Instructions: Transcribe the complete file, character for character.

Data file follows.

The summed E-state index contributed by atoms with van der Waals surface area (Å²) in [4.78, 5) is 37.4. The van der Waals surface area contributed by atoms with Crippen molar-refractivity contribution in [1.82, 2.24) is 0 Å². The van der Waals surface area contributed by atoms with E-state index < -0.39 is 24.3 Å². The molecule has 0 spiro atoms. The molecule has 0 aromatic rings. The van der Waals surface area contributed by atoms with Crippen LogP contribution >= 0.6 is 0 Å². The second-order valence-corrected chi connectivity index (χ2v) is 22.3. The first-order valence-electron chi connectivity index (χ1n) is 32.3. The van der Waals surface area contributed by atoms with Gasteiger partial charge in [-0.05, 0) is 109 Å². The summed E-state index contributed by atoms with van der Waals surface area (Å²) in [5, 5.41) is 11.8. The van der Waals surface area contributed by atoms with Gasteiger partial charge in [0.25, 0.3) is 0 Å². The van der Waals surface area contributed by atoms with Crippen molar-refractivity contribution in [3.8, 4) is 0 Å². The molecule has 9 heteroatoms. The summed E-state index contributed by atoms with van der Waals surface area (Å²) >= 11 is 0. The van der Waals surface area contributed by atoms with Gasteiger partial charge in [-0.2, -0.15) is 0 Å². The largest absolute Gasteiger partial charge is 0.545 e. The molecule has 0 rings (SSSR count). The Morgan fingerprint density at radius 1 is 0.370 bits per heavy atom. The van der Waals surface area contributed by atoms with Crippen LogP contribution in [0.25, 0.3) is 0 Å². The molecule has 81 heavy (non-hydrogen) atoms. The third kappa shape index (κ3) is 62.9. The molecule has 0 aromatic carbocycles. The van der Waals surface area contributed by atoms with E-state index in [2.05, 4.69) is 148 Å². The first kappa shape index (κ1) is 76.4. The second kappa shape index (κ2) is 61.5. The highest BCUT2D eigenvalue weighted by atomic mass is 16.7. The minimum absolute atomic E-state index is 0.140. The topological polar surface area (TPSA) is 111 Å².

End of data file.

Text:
The summed E-state index contributed by atoms with van der Waals surface area (Å²) in [4.78, 5) is 37.4. The van der Waals surface area contributed by atoms with Crippen molar-refractivity contribution in [1.82, 2.24) is 0 Å². The van der Waals surface area contributed by atoms with E-state index < -0.39 is 24.3 Å². The molecule has 0 spiro atoms. The molecule has 0 aromatic rings. The van der Waals surface area contributed by atoms with Crippen LogP contribution >= 0.6 is 0 Å². The second-order valence-corrected chi connectivity index (χ2v) is 22.3. The first-order valence-electron chi connectivity index (χ1n) is 32.3. The van der Waals surface area contributed by atoms with Gasteiger partial charge in [-0.05, 0) is 109 Å². The summed E-state index contributed by atoms with van der Waals surface area (Å²) in [5, 5.41) is 11.8. The van der Waals surface area contributed by atoms with Gasteiger partial charge in [0.25, 0.3) is 0 Å². The van der Waals surface area contributed by atoms with Crippen molar-refractivity contribution in [3.8, 4) is 0 Å². The molecule has 9 heteroatoms. The summed E-state index contributed by atoms with van der Waals surface area (Å²) >= 11 is 0. The van der Waals surface area contributed by atoms with Gasteiger partial charge in [-0.2, -0.15) is 0 Å². The largest absolute Gasteiger partial charge is 0.545 e. The molecule has 0 rings (SSSR count). The Morgan fingerprint density at radius 1 is 0.370 bits per heavy atom. The van der Waals surface area contributed by atoms with Crippen LogP contribution in [0.25, 0.3) is 0 Å². The molecule has 81 heavy (non-hydrogen) atoms. The third kappa shape index (κ3) is 62.9. The molecule has 0 aromatic carbocycles. The van der Waals surface area contributed by atoms with E-state index in [2.05, 4.69) is 148 Å². The first kappa shape index (κ1) is 76.4. The second kappa shape index (κ2) is 61.5. The highest BCUT2D eigenvalue weighted by atomic mass is 16.7. The minimum absolute atomic E-state index is 0.140. The topological polar surface area (TPSA) is 111 Å².